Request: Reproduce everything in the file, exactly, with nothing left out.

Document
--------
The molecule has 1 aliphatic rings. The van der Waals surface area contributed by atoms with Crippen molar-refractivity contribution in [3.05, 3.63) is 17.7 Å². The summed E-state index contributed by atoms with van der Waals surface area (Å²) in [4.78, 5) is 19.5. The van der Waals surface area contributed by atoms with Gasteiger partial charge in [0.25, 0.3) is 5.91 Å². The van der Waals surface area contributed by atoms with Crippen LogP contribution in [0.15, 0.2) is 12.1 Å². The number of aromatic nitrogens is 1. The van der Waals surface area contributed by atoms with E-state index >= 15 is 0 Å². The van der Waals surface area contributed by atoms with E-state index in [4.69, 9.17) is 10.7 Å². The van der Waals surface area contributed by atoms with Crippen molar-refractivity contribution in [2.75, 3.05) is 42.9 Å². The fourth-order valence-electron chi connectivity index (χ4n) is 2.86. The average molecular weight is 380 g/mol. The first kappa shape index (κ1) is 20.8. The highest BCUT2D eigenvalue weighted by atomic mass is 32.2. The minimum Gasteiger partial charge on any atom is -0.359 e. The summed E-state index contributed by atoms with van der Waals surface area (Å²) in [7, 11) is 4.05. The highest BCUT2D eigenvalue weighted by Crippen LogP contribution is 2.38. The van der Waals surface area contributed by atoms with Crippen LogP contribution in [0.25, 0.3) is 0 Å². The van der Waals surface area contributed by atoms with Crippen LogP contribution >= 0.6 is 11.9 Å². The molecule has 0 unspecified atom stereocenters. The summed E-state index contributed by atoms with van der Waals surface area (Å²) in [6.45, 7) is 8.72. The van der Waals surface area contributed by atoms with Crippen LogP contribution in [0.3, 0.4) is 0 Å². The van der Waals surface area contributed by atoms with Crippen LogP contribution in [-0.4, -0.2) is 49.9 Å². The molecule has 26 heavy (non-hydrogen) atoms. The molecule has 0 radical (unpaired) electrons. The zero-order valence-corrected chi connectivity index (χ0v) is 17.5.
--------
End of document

The molecule has 1 aliphatic rings. The van der Waals surface area contributed by atoms with Crippen molar-refractivity contribution in [3.05, 3.63) is 17.7 Å². The summed E-state index contributed by atoms with van der Waals surface area (Å²) in [4.78, 5) is 19.5. The van der Waals surface area contributed by atoms with Gasteiger partial charge in [0.25, 0.3) is 5.91 Å². The van der Waals surface area contributed by atoms with Crippen LogP contribution in [0.15, 0.2) is 12.1 Å². The number of aromatic nitrogens is 1. The van der Waals surface area contributed by atoms with E-state index >= 15 is 0 Å². The van der Waals surface area contributed by atoms with E-state index in [4.69, 9.17) is 10.7 Å². The van der Waals surface area contributed by atoms with Crippen molar-refractivity contribution in [2.75, 3.05) is 42.9 Å². The fourth-order valence-electron chi connectivity index (χ4n) is 2.86. The average molecular weight is 380 g/mol. The first kappa shape index (κ1) is 20.8. The highest BCUT2D eigenvalue weighted by atomic mass is 32.2. The minimum Gasteiger partial charge on any atom is -0.359 e. The summed E-state index contributed by atoms with van der Waals surface area (Å²) in [7, 11) is 4.05. The highest BCUT2D eigenvalue weighted by Crippen LogP contribution is 2.38. The van der Waals surface area contributed by atoms with Crippen LogP contribution in [0.25, 0.3) is 0 Å². The van der Waals surface area contributed by atoms with Crippen LogP contribution >= 0.6 is 11.9 Å². The molecule has 0 unspecified atom stereocenters. The summed E-state index contributed by atoms with van der Waals surface area (Å²) in [6.45, 7) is 8.72. The van der Waals surface area contributed by atoms with Crippen LogP contribution in [0.3, 0.4) is 0 Å². The van der Waals surface area contributed by atoms with Crippen LogP contribution in [-0.4, -0.2) is 49.9 Å². The molecule has 26 heavy (non-hydrogen) atoms. The molecule has 0 radical (unpaired) electrons. The zero-order valence-corrected chi connectivity index (χ0v) is 17.5.